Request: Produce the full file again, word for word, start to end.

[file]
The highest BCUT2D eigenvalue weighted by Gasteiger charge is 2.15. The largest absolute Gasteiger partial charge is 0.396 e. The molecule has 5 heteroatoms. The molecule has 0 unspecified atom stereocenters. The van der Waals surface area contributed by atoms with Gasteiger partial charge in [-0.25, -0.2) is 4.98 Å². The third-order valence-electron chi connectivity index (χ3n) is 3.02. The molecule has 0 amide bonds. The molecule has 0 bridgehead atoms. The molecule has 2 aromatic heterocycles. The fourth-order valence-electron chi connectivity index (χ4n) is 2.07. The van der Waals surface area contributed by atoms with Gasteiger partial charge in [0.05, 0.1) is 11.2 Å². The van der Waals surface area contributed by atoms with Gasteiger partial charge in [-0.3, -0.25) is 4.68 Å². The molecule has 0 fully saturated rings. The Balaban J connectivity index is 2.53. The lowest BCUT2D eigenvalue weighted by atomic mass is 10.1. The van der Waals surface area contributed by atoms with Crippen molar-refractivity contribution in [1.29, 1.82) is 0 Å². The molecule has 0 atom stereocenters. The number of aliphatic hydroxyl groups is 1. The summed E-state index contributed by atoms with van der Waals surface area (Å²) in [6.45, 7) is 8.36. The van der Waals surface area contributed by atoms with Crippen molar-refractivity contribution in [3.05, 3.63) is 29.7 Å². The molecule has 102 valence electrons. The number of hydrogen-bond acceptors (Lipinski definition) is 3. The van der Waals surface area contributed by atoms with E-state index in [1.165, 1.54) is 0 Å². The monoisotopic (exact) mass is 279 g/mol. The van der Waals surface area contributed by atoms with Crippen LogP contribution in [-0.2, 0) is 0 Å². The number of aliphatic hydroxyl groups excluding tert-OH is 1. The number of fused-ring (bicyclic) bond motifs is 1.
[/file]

The highest BCUT2D eigenvalue weighted by Gasteiger charge is 2.15. The largest absolute Gasteiger partial charge is 0.396 e. The molecule has 5 heteroatoms. The molecule has 0 unspecified atom stereocenters. The van der Waals surface area contributed by atoms with Gasteiger partial charge in [-0.25, -0.2) is 4.98 Å². The third-order valence-electron chi connectivity index (χ3n) is 3.02. The molecule has 0 amide bonds. The molecule has 0 bridgehead atoms. The molecule has 2 aromatic heterocycles. The fourth-order valence-electron chi connectivity index (χ4n) is 2.07. The van der Waals surface area contributed by atoms with Gasteiger partial charge in [0.05, 0.1) is 11.2 Å². The van der Waals surface area contributed by atoms with Gasteiger partial charge in [-0.3, -0.25) is 4.68 Å². The molecule has 0 fully saturated rings. The Balaban J connectivity index is 2.53. The lowest BCUT2D eigenvalue weighted by atomic mass is 10.1. The van der Waals surface area contributed by atoms with Crippen molar-refractivity contribution in [1.29, 1.82) is 0 Å². The molecule has 0 atom stereocenters. The number of aliphatic hydroxyl groups is 1. The summed E-state index contributed by atoms with van der Waals surface area (Å²) in [6.45, 7) is 8.36. The van der Waals surface area contributed by atoms with Crippen molar-refractivity contribution in [3.05, 3.63) is 29.7 Å². The molecule has 102 valence electrons. The number of hydrogen-bond acceptors (Lipinski definition) is 3. The van der Waals surface area contributed by atoms with E-state index in [1.165, 1.54) is 0 Å². The monoisotopic (exact) mass is 279 g/mol. The van der Waals surface area contributed by atoms with Crippen LogP contribution in [-0.2, 0) is 0 Å². The number of aliphatic hydroxyl groups excluding tert-OH is 1. The number of fused-ring (bicyclic) bond motifs is 1.